DR. CHARLES PARKER
Real Name: Charles Parker
Identity/Class: Extradimensional human mutate
formerly lab assistant, convict
Affiliations: Dr. Crandall Hart
Enemies: "Future men"; giant insects
Known Relatives: None
Base of Operations: Mobile throughout the world
First Appearance: Suspense#14/1 (February, 1952)
Powers/Abilities: After injecting himself with an immortality serum, Parker was endowed with eternal life; although the chemical greatly slowed his aging process, it did not keep his body from deteriorating, nor was he immune from showing the signs of old age (e.g. gray hair, wrinkles, senility). When his body was dismembered, Parker's disembodied head and heart still lived.
(Suspense #14/1) - Charles Parker's past is unknown, but circa 1930 (see comments), he worked as a lab assistant for biochemist Dr. Hart. Hart worked in seclusion for three days, but Parker learned from reading Hart's notes that the scientist was trying to develop an immortality serum. On the fourth day, Hart came out of his lab and announced that he had successfully completed the formula and he hoped it would be a boon for humanity. But Parker had his own selfish designs for the serum, so he plunged a knife into his employer's back and killed Hart. Then Parker took a syringe and injected himself with the serum--with the knowledge and wealth he would accumulate over the coming centuries, he was confident that he would eventually rule the world. Parker burned Hart's notes, poured the rest of the serum down the sink, and went to his apartment to make plans. He intended to steal Hart's money from his safe, then travel leisurely around the world and search for the opportunity to begin his plans for world domination--he was in no hurry, for he had all of eternity to work at the scheme. But the next morning, as he was packing his luggage, the police burst into Parker's apartment and arrested him for the murder of Dr. Hart. At Parker's trial, the judge sentenced him to 99 years in prison--Parker could only laugh at the absurdity of the punishment, for it would merely be a fleeting moment in the life of a man who would live forever!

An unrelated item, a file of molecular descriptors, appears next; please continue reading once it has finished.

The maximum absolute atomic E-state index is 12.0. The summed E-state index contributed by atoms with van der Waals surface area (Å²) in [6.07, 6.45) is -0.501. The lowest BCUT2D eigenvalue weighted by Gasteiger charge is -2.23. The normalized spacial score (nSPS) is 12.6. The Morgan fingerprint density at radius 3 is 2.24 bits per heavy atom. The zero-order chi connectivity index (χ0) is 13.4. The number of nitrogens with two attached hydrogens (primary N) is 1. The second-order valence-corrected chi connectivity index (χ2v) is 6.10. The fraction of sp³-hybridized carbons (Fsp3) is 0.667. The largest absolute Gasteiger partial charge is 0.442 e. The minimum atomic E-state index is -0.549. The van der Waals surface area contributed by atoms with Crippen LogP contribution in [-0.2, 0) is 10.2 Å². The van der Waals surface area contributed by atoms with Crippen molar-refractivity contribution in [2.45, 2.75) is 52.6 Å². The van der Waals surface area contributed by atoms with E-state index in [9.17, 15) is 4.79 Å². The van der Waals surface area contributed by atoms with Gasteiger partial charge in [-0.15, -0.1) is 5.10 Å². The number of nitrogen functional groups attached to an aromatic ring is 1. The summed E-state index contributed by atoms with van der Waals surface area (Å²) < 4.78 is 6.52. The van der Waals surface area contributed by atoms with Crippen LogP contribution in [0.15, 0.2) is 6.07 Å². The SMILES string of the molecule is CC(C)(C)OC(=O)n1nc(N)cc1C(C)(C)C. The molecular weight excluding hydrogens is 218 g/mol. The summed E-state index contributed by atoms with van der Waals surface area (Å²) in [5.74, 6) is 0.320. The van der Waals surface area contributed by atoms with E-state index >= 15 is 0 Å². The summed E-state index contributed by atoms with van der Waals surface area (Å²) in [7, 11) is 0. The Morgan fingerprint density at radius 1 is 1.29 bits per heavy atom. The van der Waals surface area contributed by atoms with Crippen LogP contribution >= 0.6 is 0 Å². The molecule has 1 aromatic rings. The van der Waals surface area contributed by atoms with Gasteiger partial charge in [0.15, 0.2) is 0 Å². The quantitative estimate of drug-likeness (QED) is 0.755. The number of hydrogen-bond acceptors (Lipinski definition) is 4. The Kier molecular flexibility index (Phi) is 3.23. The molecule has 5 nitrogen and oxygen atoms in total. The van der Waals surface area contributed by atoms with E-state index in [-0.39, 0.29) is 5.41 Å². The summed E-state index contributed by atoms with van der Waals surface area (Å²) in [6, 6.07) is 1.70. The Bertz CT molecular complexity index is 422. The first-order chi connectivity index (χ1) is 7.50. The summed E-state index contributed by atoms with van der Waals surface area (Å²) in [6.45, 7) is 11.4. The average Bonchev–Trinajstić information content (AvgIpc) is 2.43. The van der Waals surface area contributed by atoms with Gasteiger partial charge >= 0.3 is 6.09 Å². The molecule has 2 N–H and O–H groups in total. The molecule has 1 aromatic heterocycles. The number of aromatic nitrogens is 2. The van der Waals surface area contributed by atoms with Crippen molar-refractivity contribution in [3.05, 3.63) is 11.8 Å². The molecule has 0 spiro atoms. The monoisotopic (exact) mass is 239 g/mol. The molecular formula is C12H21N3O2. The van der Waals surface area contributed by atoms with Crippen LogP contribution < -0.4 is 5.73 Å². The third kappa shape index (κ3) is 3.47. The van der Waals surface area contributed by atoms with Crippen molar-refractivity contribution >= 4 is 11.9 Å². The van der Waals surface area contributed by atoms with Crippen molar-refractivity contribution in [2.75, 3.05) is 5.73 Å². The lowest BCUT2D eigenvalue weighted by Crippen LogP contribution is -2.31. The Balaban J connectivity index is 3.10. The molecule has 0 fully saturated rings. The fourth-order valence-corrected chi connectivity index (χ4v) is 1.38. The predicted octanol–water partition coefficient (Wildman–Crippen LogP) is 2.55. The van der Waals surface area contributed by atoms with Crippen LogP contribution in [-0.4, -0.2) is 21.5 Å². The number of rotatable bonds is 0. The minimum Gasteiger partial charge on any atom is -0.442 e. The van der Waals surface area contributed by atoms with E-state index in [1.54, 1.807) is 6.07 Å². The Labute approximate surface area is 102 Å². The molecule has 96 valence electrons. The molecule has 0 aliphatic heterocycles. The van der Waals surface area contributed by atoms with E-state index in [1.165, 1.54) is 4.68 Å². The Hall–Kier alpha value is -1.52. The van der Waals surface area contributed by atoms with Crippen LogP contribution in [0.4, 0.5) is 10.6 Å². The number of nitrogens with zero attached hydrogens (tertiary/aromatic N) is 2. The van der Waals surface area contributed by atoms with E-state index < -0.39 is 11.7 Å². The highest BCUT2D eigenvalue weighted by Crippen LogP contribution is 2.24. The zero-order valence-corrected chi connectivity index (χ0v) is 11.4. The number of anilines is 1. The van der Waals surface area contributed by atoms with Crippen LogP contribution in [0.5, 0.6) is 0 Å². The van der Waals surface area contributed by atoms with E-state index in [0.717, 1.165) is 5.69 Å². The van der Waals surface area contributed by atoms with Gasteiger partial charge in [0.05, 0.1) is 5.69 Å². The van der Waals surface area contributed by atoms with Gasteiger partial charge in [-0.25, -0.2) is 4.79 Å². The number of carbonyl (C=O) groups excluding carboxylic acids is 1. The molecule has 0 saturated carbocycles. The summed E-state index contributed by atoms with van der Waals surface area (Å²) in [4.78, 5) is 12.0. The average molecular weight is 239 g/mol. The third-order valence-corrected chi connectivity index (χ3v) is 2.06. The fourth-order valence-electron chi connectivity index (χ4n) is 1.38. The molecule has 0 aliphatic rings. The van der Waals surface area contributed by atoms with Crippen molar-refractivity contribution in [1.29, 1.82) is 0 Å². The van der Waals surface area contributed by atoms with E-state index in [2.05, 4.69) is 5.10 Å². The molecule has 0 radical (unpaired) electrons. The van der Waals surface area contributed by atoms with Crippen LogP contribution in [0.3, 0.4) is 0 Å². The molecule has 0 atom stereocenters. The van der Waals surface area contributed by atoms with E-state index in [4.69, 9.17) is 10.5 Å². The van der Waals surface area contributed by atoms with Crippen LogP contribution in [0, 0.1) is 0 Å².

In prison, the years rolled by, others died, but Parker lived on. A fellow inmate asked Parker why he wasn't concerned about the length of his sentence, and Parker told him he didn't care about the years because he was immortal. When word of his bizarre claim got around, Parker was taken to the prison psychiatrist for an evaluation, but he maintained his assertion, so the psychiatrist diagnosed Parker to be delusional and ordered him to be transferred to an asylum for the criminally insane. During the transfer, Parker broke free and made his escape, then he began his journey to the far corners of the globe--India, Africa, Europe--in search of a way to seize control and begin his climb to power. Years passed, and Parker grew weary of wandering, so he returned to America and settled in a small town in Connecticut. He felt lonely and attempted to make friends, but all his acquaintances thought him to be a demented eccentric--surely no man could have seen or done all the things Parker claimed in a single lifetime! Feeling socially isolated, Parker began to weep, for he realized he would be alone forever because of his unique condition. As time passed by, wars changed the shape of the world, old societies crumbled and disappeared, and new communities took their place. But wherever Parker tried to settle, others sensed the difference in him and forced him to leave. Parker became a homeless beggar, and he soon learned that eternal life was far more a curse than a blessing.